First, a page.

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After my usual vacillation, contemplation, hesitation, and general reluctance, I finally decided to read "Wicked" by Gregory Maguire, which is the biography of the Wicked Witch of the West, the villain in “The Wizard of Oz”. Why the uncertainty as to whether to invest in this book? Well, I know how it ends and if you haven’t seen the Wizard of Oz, then I don’t want to spoil the end for you (and I do want to introduce you to my friends the television set and DVD player) so you should stop reading now.

For the rest of you who haven’t been living in another world, you know that the Witch ultimately meets her end when a young country bumpkin unwittingly murders her with just a bucket of water. Knowing that it would all end in tears, I just wasn’t sure if the ride would be worth it. In the end, I have to say that I remain conflicted as to whether or not I got my money’s worth.

Let’s start with expectations. I expected that the Witch would be depicted as the heroine and Dorothy as a conniving little girl. I also thought it would be the story of Dorothy’s visit to Oz, but shown through the eyes of the Witch. I was so wrong in so many ways.

This book is actually the life story, from birth to death, of a young girl named Elphaba who is born in the southeast of the Land of Oz to an adulterous mother and a preacher father. Her mother and father are both shocked and saddened when their first child arrives with glowing green skin and pointedly sharp teeth. They believe that they are being punished by The Unamed God for some sin they have committed and so Elphaba enters the world without the parental love and attention that she so desperately needs.

This story is more of a political thriller than a fantasy book. It has an intricate and sometimes confusing societal and political structure that is intriguing as you see some of the obvious comparisons to American and European history. The Land of Oz was once ruled by a beautiful princess, but, close to the time that Elphaba was born, a Wizard arrived in a hot air balloon and promptly overthrew the reigning royalty to become leader of Oz. This is not the benevolent Wizard we are accustomed to as this Wizard appears to be power hungry and abusive to his people. As a teenager, Elphaba is sent to an exclusive school near the Emerald City where the “upper class” send their children. An expensive school, Elphaba can only afford the tuition due to the generosity of her grandparents and so lacks the same clothes and other status symbols that the other girls carry like badges of honor. While she remains unbothered by her “outcast” status, her roommate, Glenda, is initially mortified to find that she is stuck rooming with this ugly green girl. The introduction of Glenda is the most fun, in my opinion, because she defies your expectations. She is a spoiled heiress who has never been forced to use her brain for anything other than fashion sense and who expects that she will not have to use her brain at boarding school either. It is interesting to see how Elphaba influences Glenda by making her really think about life outside of Glenda’s own personal sphere.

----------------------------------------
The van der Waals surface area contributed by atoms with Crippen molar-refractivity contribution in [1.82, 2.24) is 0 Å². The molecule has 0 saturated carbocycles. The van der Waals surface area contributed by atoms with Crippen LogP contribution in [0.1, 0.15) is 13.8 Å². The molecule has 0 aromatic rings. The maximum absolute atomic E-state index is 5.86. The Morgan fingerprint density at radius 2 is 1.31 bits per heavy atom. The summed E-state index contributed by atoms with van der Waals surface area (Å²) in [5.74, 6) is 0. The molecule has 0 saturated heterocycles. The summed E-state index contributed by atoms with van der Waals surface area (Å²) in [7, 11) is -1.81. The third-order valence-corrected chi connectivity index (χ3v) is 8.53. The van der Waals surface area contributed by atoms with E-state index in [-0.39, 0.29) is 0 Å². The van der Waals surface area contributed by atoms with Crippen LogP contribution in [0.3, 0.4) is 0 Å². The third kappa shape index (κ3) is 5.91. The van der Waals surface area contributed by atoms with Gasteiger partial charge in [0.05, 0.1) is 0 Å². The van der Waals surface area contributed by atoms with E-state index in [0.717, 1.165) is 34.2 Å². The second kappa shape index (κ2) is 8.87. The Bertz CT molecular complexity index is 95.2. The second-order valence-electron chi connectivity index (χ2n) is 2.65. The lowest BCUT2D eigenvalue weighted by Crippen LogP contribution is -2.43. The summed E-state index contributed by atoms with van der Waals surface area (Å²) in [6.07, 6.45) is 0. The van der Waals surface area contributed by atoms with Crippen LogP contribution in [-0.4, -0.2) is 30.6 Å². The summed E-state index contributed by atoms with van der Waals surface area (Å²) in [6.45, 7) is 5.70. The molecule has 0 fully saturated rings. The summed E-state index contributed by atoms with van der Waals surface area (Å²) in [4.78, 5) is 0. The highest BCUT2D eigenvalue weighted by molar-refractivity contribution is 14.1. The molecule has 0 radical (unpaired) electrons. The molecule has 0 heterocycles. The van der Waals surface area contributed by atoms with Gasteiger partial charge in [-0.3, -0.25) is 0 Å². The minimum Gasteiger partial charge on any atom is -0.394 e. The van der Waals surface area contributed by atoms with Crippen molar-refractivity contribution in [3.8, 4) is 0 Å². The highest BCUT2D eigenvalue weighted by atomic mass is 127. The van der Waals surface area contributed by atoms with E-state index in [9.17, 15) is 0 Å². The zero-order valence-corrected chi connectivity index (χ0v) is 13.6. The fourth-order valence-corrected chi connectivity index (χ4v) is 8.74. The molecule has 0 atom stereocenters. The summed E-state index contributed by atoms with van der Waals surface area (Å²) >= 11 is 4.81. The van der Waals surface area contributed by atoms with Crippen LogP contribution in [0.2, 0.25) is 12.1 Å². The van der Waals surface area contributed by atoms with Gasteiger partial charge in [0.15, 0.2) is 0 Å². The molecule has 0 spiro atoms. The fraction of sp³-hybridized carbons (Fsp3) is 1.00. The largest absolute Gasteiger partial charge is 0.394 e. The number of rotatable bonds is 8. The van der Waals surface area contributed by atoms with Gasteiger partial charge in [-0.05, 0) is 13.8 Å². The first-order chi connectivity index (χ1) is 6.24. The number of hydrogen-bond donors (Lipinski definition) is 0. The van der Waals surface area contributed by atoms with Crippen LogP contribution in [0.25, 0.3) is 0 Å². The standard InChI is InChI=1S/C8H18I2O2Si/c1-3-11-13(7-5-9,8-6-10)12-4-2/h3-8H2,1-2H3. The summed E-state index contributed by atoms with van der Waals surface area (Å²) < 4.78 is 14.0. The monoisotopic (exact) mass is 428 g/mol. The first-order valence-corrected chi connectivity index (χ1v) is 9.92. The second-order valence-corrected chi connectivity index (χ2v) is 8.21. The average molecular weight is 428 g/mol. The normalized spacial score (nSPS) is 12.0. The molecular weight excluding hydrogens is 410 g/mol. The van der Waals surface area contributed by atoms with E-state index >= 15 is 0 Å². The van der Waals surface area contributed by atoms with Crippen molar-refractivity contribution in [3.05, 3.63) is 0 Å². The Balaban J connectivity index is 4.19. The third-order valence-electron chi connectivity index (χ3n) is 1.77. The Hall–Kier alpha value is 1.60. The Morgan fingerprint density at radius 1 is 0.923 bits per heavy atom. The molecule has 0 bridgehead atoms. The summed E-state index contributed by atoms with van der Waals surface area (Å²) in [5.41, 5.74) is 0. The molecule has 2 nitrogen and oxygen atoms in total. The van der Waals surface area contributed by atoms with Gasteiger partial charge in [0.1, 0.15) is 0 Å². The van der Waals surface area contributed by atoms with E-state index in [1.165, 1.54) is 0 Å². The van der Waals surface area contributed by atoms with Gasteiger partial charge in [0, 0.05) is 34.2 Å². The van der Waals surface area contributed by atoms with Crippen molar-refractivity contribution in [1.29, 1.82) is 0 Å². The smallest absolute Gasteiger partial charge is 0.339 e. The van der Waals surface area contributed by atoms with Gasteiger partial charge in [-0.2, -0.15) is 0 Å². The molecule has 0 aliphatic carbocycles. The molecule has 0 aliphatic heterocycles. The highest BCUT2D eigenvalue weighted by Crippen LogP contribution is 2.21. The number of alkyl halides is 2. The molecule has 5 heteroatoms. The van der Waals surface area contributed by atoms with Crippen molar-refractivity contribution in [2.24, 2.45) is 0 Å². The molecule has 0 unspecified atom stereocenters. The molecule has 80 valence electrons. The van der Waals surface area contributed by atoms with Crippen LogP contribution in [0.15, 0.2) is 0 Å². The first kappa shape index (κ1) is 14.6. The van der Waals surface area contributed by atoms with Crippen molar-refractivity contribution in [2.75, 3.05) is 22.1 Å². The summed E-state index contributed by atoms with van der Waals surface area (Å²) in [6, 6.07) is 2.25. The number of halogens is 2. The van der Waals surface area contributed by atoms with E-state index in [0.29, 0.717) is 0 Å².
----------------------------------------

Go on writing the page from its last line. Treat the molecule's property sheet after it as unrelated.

As time passes, we learn more about the wicked Wizard’s actions and the subsequent effects on Oz. In Oz, there are “animals” and there are “Animals”, the difference being that “Animals” can talk and are as smart as people. For reasons unknown, the Wizard has taken steps to segregate and discriminate against “Animals”, which infuriates Elphaba and sets her on a path that ultimately leads her from Animal Rights activism to defeat and isolation in a castle where she meets her demise.

This book is witty, full of thrills and chills, and just downright intriguing. I was engrossed in it and couldn’t put it down. I would recommend this book for no other reason than that it is a different kind of story that I think you will enjoy!

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